June 7, 2007 by  

Craig Brewer – Black Snake Moan


Craig Brewer – Black Snake Moan

Craig Brewer on the set of his film "Black Snake Moan," which like his last film "Hustle & Flow" is set in his hometown of Memphis, Tennessee.

If there’s one thing director/writer Craig Brewer doesn’t have on his list of “things to do” it’s conforming to the industry. He proved this with his 2005 film “Hustle & Flow,” the story of DJay, a Memphis pimp turned rapper, which earned actor Terrance Howard the first Academy Award nomination of his career.

Brewer strays from the norm again this year with his new film “Black Snake Moan.” Set in his hometown of Memphis, Brewer, 35, creates a unique tale never before seen on the silver screen. The film stars Samuel L. Jackson as a religious blues musician who holds a sexually promiscuous girl (Christina Ricci) hostage until he can figure out a way to rid her of her sins.

From his home in Memphis, Tenn. Brewer talked to me about filming in his hometown, writing scripts with characters people can care about and searching for the best actors to play the two lead roles.

You set “Hustle & Flow” and now “Black Snake Moan” in your hometown of Memphis. What makes Memphis such an interesting setting for a film?

I’m mostly inspired by the music. I’m inspired by the history behind the music and the mavericks that made it.

Is there a tone to the city that helps capture the music?

Yeah, there’s a swagger. Also, we are a lot more integrated than I think people give the South credit for. We’re not really afraid to celebrate each other’s differences. [Blues legend] Howlin’ Wolf could not have sounded as good if it wasn’t for that white man putting that microphone in front of him and putting the right amount of corn whiskey in him. In the South we have extreme stories and extreme characters and I want to get back to some of those crazy times of Tennessee Williams.

I know you had a hard time making “Hustle & Flow” because of financial issues. Did you find it easier this time around for people to believe in your project since you received overall critical acclaim for your last film?

Well, once Sam Jackson read it and attached himself, it became a little easier. You know, as much as people call “Hustle & Flow” a success, everybody in town passed on it because they were unsure if they really wanted to do a movie about rap much less about a pimp rapping. I feel like because they saw “Hustle” now and they saw that I have a particular type of execution they knew that I could handle this subject and that it could be entertaining and inspiring.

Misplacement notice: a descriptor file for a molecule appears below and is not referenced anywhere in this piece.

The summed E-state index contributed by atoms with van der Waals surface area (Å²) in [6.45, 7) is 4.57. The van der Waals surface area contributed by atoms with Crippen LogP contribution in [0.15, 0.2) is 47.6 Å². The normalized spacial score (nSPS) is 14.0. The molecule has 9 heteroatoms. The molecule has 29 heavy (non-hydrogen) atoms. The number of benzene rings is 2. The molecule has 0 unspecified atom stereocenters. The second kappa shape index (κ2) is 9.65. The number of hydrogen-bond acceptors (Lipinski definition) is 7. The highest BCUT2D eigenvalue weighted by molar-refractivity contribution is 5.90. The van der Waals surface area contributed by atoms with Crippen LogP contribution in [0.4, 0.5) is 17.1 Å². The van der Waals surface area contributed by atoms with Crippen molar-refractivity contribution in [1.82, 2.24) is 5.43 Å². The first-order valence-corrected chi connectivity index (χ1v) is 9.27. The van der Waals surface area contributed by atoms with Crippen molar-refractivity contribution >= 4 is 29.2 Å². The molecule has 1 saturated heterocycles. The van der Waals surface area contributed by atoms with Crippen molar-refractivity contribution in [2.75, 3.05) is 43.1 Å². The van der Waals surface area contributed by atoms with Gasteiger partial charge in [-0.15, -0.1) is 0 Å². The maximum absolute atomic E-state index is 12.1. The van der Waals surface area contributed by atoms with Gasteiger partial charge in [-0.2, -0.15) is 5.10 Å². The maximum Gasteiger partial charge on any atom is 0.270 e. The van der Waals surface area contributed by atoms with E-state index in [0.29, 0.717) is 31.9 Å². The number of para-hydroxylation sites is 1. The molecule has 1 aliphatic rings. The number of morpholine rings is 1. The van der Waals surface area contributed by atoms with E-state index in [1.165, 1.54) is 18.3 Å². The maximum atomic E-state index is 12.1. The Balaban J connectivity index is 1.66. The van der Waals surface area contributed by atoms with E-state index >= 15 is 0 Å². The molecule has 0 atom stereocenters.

“Black Snake Moan” has been finished for quite some time now but you decide to hold onto it until this year. Can you tell me why?

Yeah, I’m really thankful that we did. September (2006) wasn’t the greatest time to go see a movie. Movies came out and tanked. Even more so, “Snakes on a Plane” had really sucked a lot of interest out of the air. It just dwarfed everything that Sam (Jackson) was going to be a part of.

Samuel L. Jackson and Christina Ricci are amazing in the film. Were these parts written specifically for them?

I don’t really write movies with people in mind too much. But once Sam got the script and we met I knew he was the guy. And also, a man that has made 60 movies is gonna let you know if he can play a role right or not. With Ricci it was a little more complicated because we insisted that we see everyone read for the role. I had not really thought about Christina at first, but when she came in she was my first audition and she was so amazing and so compelling that after five days of auditions I cancelled the rest of them.

Did you feel more pressure making a film this time around? Was there a fear that people would think “Hustle & Flow” was just beginner’s luck?

There’s always that fear. I think you go into your first film and you’re just happy that it’s in focus. And then in the second film you start thinking, “Well, maybe I can actually have a body of work.” So, you need growth. You need to be able to turn left when maybe everyone else is turning right.





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